I put her down on the ground, and she hobbled off about two steps, then sat down.


STOP!  -  Go check the guide to living in Chick-ville, Storey's Guide to Raising Chickens, and spend valuable time reading up on broken bones, splints, bandaging, a chicken's incessant need to remove a bandage, and recovery times.

(Really?  This has happened enough that someone actually has written about it?)

I had to ask my family for help because I was certain this was not something I could manage with one hand holding a chicken and the other hand working to fix a fracture.  My faithful helper did not meet me with an eager willingness to assist and act the part of Vet Tech.  Instead I saw some one's head drop into their hands and I heard a muffled, "I think you just make this stuff up."

STOP!  -  This calls for a piece of apple pie.  I really feel the need for some sugar and we have perfected my Mom's Apple Pie recipe.  It took three pies to get there, but boy, did we ever get there!

STOP!  -  So where is the Vet wrap and the bandage tape?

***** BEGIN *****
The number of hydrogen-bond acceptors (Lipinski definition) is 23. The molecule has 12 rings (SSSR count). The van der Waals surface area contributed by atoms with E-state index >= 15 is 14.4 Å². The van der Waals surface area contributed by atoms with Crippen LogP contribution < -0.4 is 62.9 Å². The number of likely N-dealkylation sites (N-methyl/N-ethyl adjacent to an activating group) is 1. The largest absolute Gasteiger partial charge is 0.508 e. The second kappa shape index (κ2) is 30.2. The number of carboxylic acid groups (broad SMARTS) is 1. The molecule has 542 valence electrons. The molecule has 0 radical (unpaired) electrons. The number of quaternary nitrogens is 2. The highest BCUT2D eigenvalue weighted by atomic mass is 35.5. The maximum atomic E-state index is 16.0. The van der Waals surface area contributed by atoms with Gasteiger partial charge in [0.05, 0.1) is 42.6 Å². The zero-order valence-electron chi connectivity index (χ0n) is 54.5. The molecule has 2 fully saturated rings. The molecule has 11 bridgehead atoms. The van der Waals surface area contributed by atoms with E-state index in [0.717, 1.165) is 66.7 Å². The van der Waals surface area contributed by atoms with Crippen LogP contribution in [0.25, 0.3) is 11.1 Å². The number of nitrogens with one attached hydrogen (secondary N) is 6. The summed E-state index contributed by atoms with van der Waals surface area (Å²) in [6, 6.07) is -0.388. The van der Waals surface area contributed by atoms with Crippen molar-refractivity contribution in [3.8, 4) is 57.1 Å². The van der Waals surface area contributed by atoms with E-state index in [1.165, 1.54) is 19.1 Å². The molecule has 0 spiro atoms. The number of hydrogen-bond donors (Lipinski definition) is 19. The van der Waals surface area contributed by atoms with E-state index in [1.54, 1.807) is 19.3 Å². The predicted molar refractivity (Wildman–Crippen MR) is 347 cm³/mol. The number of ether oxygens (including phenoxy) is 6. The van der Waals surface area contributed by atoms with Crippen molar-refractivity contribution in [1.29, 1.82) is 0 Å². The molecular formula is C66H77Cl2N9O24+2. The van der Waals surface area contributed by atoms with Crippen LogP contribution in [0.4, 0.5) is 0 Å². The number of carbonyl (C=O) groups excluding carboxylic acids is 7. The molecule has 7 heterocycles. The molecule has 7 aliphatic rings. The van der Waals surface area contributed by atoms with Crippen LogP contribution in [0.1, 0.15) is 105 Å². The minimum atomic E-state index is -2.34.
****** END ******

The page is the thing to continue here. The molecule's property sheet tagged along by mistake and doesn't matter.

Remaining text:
First aid supplies in hand, I go back to the hay barn, dragging my weary Vet Tech along, and hoping that broken toes can magically heal themselves.  After thoroughly watching all of the black little girl chickens for about 15 minutes straight, we can't tell which one was hurt.  As my Tech sprints at record speed to get away from the area, I go back to work.

8.  With the digging finally done, and the cat still playing his new game, it is time to measure and cut the hardware cloth to fit in the trench.

STOP!  -  Where are my safety goggles?

9.  Now I am cutting, sparks are flying because I am using the Roto-Zip, for those like-minded tool junkies, it is a super-sized Dremmel and I love it, but this could get dangerous.  I am in a hay barn for crying out loud.

STOP!  -  Rake the loose hay from the area so that we minimize the risk of starting a fire.  Did I mention sparks?

10.  Now we have the wire in the trench , in place, and we can nail it to the base board of the barn with fence staples.

STOP!  -  Where is the hammer?

STOP!  -  Where are my gloves?

11.  Pack the dirt back into the trench making sure that the wire is flush with the wall.

12.  The Man in charge arrives home from a long day at work and walks out to check on the progress of things.  He agrees that things are working nicely, we discuss some of the construction decisions that were made when the work was in progress and he agrees with the changes, then he heads for the house.

STOP!  -  Not once does he ask why I have only gotten three feet into this project.  This is definitely one of the reasons that I love Him.  He gets me, without even having to ask.

Sometimes you just have to embrace the chaos!